House Dems are planning to push a new proposal that will challenge Republicans with a simple question: Are they willing to block corporations from shipping billions in tax dollars overseas to help avert a transportation crisis that could cost the country hundreds of thousands of jobs?
The crisis in question is the pending insolvency of the Highway Trust Fund, a transportation and infrastructure fund paid for by gas taxes. The White House has warned that allowing it to run out of money by the end of the summer could cost the country 700,000 jobs and put untold numbers of infrastructure and transit projects on hold — which means a big battle is set for this summer over how to produce the money to avert the pending disaster.
I’m told House Dems — with the support of leader Nancy Pelosi — are set to propose a new way to pay for it: A bill that would attach continued funding for the trust fund to a proposal to raise $20 billion by restricting U.S. multinational corporations from lowering their taxes by moving headquarters abroad.
“This will accomplish two important goals through one legislative action,” Dem Rep. Chris Van Hollen, a leading party strategist who is planning to push the new measure, tells me. “It will deter American companies from deserting U.S. taxpayers, and use the revenue to create jobs here at home.”
The proposal to block corporations in this fashion is not in itself new. The idea, originally championed by Dem Rep. Sander Levin and Senator Carl Levin of Michigan, would block “corporate inversions,” in which a company can merge with an entity abroad and enjoy lower taxes, provided 20 percent of its shares are owned by the foreign company. The Levin proposal would raise the legal hurdle for companies looking to enjoy this loophole, requiring 50 percent ownership by the foreign entity, raising an estimated $19.5 billion in American tax revenues over the next decade.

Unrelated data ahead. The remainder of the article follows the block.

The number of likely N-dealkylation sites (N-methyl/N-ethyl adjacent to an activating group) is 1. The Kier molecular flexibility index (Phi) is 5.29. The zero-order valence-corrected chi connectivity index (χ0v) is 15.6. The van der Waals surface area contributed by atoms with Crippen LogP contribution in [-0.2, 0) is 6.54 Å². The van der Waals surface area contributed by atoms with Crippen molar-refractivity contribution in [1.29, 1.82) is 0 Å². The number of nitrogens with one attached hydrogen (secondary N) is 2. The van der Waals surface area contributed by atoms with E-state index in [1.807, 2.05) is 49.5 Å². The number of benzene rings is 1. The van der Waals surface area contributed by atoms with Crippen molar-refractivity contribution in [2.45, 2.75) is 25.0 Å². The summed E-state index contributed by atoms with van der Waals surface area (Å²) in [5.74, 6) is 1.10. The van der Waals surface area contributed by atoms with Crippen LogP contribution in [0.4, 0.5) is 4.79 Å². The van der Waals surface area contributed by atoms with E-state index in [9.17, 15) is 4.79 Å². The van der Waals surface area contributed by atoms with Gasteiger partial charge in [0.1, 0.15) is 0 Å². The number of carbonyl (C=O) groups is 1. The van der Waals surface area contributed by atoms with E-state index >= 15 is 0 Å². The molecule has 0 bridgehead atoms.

The new idea Dems will float is to fuse this proposal to a bill paying into the Highway Trust Fund. The thinking: No one has come up with a credible way to pay to replenish it. House Republicans have floated the idea of paying for it by limiting Saturday mail delivery. Meanwhile, two Senators this week proposed raising the federal gas tax, but that’s likely a nonstarter.
At the same time, the proposal to block corporate inversions is also running into opposition from Republicans and some Senate Dems. So why not use the urgency of the pending Trust Fund insolvency — and the blow to the economy and jobs it would entail — to increase leverage to close this corporate loophole?
Some will dismiss the idea as a hopeless stunt, and it’s true the proposal very well may not go anywhere. Even with the need to replenish the Trust Fund, House Republicans may be unwilling to entertain it. But Van Hollen insisted some Republicans with projects in their states and districts might prove gettable. State governments are already scrambling to find money to fill the looming shortfalls.
“It’s crunch time,” Van Hollen said. “Members from both parties are hearing from their states that the uncertainty is already creating a slowdown in projects. We’re reaching out to Republicans who may see the merit in making sure the Trust Fund has what it needs by making it harder for American companies to desert the United States.”
“This combines two immediate actions critical to our economy,” Rep. Levin adds.
Dems will tie this to their broader message about helping the middle class while Republicans preserve an economic status quo that’s rigged for the wealthy — a message that unites the “Fair Shot” agenda of Senate Dem candidates with ongoing attacks on GOP candidates as tools of the Koch brothers.
“Leader Pelosi supports the proposal to close this special interest tax loophole to create jobs and make critical repairs and investments to roads and bridges,” Pelosi spokesperson Drew Hammill tells me. “The contrast made by this proposal is very clear: Democrats are working to build an economy that works for everyone, not just the wealthy few.”
The idea may also be a long shot because some Senate Dems — such as Finance Committee chair Ron Wyden — will only consider closing the loophole as part of broader tax reform. But Van Hollen says Dems will start by pushing it in the House, to test what kind of “coalition” can “gain traction,” challenging Republicans to oppose it.
“We think this could have legs,” Van Hollen said. “This will have support from the overwhelming majority of the public. I wouldn’t want to explain to constituents why I’m allowing a green light for American companies to turn their backs on American taxpayers, instead of extending transportation funding for another 18 months.”